A longstanding goal of ecology and conservation biology is to understand the environmental and biological controls of forest succession. However, the patterns and mechanisms that guide successional trajectories, especially within tropical forests, remain unclear. We collected leaf functional trait and abiotic data across a 110-year chronosequence within a tropical dry forest in Costa Rica. Focusing on six key leaf functional traits related to resource acquisition and competition, along with measures of forest stand structure, we propose a mechanistic framework to link species composition, community trait distributions and forest structure. We quantified the community-weighted trait distributions for specific leaf area, leaf dry matter concentration, leaf phosphorus concentration, leaf carbon to nitrogen ratio and leaf stable isotopic carbon and nitrogen. We assessed several prominent hypotheses for how these functional measures shift in response to changing environmental variables (soil water content, bulk density and pH) across the chronosequence. Increasingly, older forests differed significantly from younger forests in species composition, above-ground biomass and shifted trait distributions. Early stages of succession were uniformly characterized by lower values of community-weighted mean specific leaf area, leaf stable nitrogen isotope and leaf phosphorus concentration. Leaf dry matter concentration and leaf carbon to nitrogen ratio were lower during earlier stages of succession, and each trait reached an optimum during intermediate stages of succession. The leaf carbon isotope ratio was the only trait to decrease linearly with increasing stand age indicating reduced water use efficiency in older forests. However, in contrast with expectations, community-weighted trait variances did not generally change through succession, and when compared to null expectations were lower than expected. The observed directional shift in community-weighted mean trait values is consistent with the ‘productivity filtering’ hypothesis where a directional shift in water and light availability shifts physiological strategies from ‘slow’ to ‘fast’. In contrast with expectations arising from niche based ecology, none of the community trait distributions were over-dispersed. Instead, patterns of trait dispersion are consistent with the abiotic filtering and/or competitive hierarchy hypotheses.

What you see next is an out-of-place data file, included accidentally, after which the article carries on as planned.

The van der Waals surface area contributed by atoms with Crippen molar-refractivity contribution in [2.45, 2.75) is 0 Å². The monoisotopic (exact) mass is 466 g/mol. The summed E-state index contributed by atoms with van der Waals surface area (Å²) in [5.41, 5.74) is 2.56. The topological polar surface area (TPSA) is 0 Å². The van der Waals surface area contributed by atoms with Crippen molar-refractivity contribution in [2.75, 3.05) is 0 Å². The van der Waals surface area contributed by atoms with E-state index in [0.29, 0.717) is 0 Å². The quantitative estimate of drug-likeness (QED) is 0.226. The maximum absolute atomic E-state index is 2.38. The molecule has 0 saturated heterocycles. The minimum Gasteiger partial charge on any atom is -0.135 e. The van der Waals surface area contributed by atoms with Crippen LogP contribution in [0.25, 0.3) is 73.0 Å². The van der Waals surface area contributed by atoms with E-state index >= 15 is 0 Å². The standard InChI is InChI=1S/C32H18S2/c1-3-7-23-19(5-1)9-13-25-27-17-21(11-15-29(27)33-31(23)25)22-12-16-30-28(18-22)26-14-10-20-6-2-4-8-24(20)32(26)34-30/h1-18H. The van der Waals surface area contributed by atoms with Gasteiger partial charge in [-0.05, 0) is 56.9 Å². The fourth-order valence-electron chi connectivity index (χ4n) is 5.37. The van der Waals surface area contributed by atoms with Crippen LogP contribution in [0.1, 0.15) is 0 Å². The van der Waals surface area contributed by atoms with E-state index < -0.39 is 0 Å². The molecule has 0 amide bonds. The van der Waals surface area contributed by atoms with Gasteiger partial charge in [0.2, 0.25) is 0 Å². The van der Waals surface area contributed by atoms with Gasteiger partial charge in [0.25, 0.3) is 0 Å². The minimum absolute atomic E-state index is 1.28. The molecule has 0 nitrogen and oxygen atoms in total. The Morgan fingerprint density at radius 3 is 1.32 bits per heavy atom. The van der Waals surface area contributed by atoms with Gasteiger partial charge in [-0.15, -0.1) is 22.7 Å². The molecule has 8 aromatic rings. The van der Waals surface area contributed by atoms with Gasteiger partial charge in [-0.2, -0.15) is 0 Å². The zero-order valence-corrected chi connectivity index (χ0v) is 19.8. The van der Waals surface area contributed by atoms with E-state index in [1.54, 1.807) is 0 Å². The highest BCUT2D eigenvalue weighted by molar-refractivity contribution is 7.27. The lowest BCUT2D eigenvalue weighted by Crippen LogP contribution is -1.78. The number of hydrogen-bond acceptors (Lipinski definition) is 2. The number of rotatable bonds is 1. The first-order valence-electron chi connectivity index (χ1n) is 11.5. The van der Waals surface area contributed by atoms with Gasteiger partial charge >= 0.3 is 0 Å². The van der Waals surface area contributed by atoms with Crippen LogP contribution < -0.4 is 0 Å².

- Area de Conservación Guanacaste
- Costa Rica
- functional traits
- productivity filtering hypothesis
ASJC Scopus subject areas
- Ecology, Evolution, Behavior and Systematics